I would say that the Union approach has the advantage (that you already perceived) of checking and throwing an error if you ever mix the types in a vector.

If you call isconcretetype over AorB or Vector{<:C} you will get that neither of them is a concrete type. This means their code may be specialized for A or B (note however, that I do not remember if there is a guarantee of specialization). This is different from Vector{C} (which is a concrete type) and will only accept Vector{C} values (not Vector{A} or Vector{B}), which you should explicitly define (with C[] for example) otherwise you will be relying in the compiler inference working the way it works now ([A(1), B(2)] also gives a Vector{C} but I am not sure this is guaranteed to keep this way between releases). In this last case the method has always only one specialization (for the Vector{C} type) but the object has always some overhead (because it already stores boxed instances of A or B).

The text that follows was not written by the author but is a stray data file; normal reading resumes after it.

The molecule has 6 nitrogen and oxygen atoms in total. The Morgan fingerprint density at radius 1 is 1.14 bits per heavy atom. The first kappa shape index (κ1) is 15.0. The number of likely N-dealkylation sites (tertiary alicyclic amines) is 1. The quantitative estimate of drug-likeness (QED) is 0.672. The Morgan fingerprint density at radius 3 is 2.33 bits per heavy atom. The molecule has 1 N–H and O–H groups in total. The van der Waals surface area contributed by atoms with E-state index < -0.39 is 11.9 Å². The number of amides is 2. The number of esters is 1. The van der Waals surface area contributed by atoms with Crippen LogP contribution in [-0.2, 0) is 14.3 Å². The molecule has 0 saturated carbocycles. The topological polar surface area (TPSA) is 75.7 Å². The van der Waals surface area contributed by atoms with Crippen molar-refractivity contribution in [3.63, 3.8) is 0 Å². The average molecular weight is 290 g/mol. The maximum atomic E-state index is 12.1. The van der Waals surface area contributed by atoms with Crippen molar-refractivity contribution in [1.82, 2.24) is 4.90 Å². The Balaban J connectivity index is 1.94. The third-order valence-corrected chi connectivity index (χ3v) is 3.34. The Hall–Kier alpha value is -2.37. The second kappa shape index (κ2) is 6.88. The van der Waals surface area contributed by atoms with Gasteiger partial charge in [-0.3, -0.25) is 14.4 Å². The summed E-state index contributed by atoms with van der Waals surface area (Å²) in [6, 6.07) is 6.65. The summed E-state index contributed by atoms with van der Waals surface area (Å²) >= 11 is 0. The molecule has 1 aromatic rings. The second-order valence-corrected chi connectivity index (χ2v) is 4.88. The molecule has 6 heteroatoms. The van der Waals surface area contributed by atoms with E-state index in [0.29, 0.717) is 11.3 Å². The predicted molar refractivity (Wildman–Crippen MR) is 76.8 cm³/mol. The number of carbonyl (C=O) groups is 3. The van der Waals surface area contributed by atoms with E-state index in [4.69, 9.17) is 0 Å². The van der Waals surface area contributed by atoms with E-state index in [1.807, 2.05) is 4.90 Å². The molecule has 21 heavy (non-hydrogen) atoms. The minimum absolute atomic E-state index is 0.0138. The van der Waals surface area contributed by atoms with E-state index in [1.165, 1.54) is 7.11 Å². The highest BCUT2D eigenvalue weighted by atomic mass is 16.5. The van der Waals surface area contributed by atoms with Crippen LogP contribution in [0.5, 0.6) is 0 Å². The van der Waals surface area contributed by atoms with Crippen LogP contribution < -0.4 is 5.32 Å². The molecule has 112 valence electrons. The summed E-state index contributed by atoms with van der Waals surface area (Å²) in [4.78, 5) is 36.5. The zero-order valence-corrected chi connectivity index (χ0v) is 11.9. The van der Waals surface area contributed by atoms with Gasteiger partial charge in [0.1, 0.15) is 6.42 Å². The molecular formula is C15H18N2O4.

2 Likes

Does this specializes more than the other options?

f(x) = x[1].a
f(x :: Vector{A}) = f(x)
f(x :: Vector{B}) = f(x)
x = [ A(1), A(1) ]
f(x)

In other words, defining an upper layer of functions that specialize the methods by hand can guarantee specialization any further or the compiler will always figure this out, if that is possible?

Or, in other words: is it a waste of time writing these other methods?

Edit: thinking further, this must be the same that happens with the Union choice.

Good question. I am not 100% sure. I would expect that f(x :: Vector{A}) = ... guaranteed the specialization. This because Vector{A} is more specific than Any (the implicit type of x in f(x) = ...) and therefore the multiple dispatch guarantee the body f(x :: Vector{A}) = ... will be used.